Georges Seurat: the Scientific Artist.

Georges Seurat was born Georges-Pierre Seurat in Paris to a wealthy family on December 2, 1859. In 1878, he went to the Ecole de Beaux-arts. He did his military service in Brest in 1879. Then he spent 2 years of drawing in black and white in Paris. Seurat was not concerned about making things that sell; his parents were well off and helped him out.

He spent the year of 1883 working on “Bathing at Ausnieres”, using short strokes of colour. It was rejected by the official Paris Salon exhibit in 1884. Frustrated, he helped form the exhibit of the “Societe des Artistes Independants” (“Society of Independent Artists”), a new yearly exhibit by avant-garde artists that had no jury and no prizes. The exhibit itself was called “Salon des Independants”. It became new showcase for new artists because anyone could show for a fee. Through this group, he met Signac, another founding member of the exhibit, and another artist who had the same beliefs about art as he.

Seurat took a scientific approach to painting and had very formal ideas of composition. He took Impressionism a step further in that instead of quick brush strokes to create a scene, he used dots of colour. From close up, his paintings look like lots of dots of colour; the further back they’re viewed, the smoother the picture looks. The smaller the dots, the sharper the lines and the smoother the effect as the eyes blur the dots at a distance. Instead of mixing the colours on the palette, the colour mixing was achieved on the canvas through dots of primary colour. To produce vibrancy, would paint complementary coloured dots side by side. Like the Impressionists, he avoided using black.

Seurat called this method Divisionism, but it became better known as Pointillism and Neo-Impressionism. It was very methodical and took a lot of patience. It was not great at conveying movement.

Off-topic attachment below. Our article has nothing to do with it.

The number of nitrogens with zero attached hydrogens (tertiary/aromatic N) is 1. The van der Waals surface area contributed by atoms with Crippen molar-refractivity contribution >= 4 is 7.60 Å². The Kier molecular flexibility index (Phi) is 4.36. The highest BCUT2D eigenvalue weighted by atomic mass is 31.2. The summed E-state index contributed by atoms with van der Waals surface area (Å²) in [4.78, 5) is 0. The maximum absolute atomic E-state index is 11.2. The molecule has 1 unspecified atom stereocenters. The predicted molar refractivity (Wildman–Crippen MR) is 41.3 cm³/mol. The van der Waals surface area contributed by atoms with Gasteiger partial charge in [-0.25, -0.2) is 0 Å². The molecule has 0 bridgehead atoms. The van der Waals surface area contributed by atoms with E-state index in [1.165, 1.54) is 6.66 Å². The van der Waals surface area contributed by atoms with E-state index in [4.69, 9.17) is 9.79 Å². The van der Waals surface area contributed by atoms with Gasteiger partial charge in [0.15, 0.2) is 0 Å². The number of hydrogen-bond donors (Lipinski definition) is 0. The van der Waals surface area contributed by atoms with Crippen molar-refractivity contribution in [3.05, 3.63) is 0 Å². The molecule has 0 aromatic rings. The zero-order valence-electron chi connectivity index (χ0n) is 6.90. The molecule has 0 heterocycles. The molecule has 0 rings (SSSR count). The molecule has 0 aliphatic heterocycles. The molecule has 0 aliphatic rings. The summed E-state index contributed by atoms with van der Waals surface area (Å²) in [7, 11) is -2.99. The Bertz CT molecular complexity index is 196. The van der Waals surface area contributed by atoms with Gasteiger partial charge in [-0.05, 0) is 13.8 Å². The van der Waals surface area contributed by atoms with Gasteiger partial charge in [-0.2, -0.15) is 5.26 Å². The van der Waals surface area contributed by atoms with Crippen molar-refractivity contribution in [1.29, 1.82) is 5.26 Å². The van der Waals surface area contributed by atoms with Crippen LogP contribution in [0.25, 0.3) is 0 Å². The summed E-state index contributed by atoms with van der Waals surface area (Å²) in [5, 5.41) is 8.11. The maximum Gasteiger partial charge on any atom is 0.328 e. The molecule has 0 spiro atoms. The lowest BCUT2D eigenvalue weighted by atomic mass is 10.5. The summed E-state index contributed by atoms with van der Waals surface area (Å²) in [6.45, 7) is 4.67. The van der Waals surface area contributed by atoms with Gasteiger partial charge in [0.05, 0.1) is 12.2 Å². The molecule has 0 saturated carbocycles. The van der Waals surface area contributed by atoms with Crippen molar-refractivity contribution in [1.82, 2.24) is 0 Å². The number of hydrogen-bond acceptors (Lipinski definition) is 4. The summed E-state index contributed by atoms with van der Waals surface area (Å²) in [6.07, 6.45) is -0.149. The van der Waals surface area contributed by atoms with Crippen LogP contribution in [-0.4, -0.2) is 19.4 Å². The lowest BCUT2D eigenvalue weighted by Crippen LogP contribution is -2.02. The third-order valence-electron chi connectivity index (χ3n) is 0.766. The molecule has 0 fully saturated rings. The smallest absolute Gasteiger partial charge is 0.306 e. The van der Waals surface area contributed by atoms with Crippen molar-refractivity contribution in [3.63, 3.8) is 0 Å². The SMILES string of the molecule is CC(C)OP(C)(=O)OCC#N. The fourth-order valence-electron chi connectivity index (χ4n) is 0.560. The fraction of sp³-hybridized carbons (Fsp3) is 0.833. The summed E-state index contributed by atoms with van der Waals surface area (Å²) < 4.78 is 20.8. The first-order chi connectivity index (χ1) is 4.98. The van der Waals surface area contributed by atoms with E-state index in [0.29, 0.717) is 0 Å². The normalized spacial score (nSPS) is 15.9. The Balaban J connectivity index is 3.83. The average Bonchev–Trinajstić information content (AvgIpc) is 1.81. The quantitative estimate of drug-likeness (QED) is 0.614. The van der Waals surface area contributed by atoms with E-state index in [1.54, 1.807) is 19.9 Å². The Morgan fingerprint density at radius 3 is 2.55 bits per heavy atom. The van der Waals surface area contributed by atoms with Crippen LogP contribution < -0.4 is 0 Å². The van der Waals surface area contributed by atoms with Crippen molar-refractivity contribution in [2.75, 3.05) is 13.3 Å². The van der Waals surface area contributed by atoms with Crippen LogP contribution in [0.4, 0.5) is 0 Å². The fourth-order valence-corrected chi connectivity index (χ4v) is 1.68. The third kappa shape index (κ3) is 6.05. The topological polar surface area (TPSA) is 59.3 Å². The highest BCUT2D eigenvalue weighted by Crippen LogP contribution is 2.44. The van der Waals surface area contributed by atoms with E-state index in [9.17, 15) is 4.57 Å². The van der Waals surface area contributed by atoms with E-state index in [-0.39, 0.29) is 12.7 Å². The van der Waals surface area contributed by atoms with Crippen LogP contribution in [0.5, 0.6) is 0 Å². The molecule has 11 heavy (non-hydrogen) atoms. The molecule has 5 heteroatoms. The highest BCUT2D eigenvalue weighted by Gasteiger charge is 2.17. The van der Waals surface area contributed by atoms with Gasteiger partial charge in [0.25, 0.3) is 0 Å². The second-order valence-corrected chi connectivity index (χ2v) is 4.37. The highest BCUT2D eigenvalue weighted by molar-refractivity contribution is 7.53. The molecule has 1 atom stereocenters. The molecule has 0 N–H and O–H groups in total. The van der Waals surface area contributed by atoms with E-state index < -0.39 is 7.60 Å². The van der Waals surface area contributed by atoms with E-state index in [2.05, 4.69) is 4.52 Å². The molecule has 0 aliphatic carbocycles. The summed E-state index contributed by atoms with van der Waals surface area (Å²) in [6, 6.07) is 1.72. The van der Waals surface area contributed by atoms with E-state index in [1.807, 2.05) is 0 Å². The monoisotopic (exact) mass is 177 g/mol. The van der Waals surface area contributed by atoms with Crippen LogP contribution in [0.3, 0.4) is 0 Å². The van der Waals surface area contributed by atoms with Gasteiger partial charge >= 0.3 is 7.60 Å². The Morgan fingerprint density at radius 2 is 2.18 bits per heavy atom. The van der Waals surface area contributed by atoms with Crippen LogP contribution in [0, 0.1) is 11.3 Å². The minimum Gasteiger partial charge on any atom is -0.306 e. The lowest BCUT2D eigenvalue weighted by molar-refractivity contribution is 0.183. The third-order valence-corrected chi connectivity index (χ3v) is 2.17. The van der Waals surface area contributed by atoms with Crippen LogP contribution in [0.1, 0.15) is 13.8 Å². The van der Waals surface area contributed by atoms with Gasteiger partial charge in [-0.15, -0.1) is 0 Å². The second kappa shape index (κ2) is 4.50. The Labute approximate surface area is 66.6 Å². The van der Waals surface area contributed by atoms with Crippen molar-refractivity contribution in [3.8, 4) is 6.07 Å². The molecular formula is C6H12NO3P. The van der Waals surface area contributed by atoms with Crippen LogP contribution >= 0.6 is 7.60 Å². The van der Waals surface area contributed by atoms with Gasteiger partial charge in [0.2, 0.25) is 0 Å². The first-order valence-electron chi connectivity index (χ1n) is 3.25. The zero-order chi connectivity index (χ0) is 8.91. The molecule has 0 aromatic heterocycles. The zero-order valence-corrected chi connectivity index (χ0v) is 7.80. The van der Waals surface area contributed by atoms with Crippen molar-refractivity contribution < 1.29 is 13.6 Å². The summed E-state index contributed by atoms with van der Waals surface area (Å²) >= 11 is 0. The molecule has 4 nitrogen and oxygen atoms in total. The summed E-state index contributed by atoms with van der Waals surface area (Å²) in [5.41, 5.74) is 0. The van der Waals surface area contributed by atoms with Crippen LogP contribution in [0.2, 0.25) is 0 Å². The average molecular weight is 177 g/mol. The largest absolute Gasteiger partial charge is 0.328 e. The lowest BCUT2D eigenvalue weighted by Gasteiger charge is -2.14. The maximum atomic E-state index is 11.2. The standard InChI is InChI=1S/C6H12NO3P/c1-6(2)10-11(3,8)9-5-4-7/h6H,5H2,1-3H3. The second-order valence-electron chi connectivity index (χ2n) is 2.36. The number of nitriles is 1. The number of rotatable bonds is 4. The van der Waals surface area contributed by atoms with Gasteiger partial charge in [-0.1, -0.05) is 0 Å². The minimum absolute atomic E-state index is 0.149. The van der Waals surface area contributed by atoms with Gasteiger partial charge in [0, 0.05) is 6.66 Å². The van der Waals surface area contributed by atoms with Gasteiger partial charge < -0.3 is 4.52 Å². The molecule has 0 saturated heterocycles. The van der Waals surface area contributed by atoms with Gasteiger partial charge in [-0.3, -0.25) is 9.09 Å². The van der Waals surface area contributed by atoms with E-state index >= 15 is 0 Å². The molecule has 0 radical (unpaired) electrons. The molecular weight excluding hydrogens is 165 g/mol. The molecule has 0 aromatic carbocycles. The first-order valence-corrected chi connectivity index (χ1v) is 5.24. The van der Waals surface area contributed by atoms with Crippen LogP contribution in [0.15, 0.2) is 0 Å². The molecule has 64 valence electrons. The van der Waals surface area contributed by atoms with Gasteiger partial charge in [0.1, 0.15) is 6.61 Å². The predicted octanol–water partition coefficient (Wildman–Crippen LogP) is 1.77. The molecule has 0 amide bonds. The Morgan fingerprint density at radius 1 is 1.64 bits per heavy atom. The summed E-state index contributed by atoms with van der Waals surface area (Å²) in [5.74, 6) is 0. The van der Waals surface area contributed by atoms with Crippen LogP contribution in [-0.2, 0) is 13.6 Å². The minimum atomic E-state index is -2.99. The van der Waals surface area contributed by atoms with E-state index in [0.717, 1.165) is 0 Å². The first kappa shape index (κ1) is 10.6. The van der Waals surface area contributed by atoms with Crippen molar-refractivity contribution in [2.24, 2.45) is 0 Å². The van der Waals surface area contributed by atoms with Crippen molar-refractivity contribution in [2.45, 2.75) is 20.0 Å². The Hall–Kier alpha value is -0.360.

Seurat spent 2 years on “Sunday on the Island of La Grande Jatte”, painting it on ten feet of canvas. Every morning he would go on location and sketch, and every afternoon he would paint in his studio, often late. If he needed a breath of fresh air, he would take a long walk around Paris.

“La Grande Jatte” was his first major ‘Pointillism’ painting. He exhibited it at the Impressionist exhibit in 1886. Reaction was mixed, but there was definite reaction.

He moved to a studio close to Signac, on Boulevard de Clichy in Montmartre. Many artists met there regularly, including Degas, Gauguin, van Gogh, Toulouse-Lautrec. Seurat himself was not sociable or talkative, unless he was speaking about his own theories and ideas.

Starting in 1887, he went from dots to small lines, and experimented with effects of different lines. He experimented with the configuration of the lines: when he slanted small lines upward, general effect was happiness, horizontal lines were calm, lines sloping downward were sad....

In 1889 he moved to a quieter street nearby. He died at 31, likely from meningitis and is buried in the Pere Lachaise Cemetery (The same cemetery as Jim Morrison, Chopin, Oscar Wilde, and many other famous people.)

After Georges Pierre Seurat’s death, Paul Signac became the leader of Neo-Impressionism. He continued in pointillist style into the 1900s, but started using rectangular dots instead of round ones, and generally increased the vibrancy of the colours.

You can see examples of Georges Seurat's pointillist work on display at the Musee d'Orsay.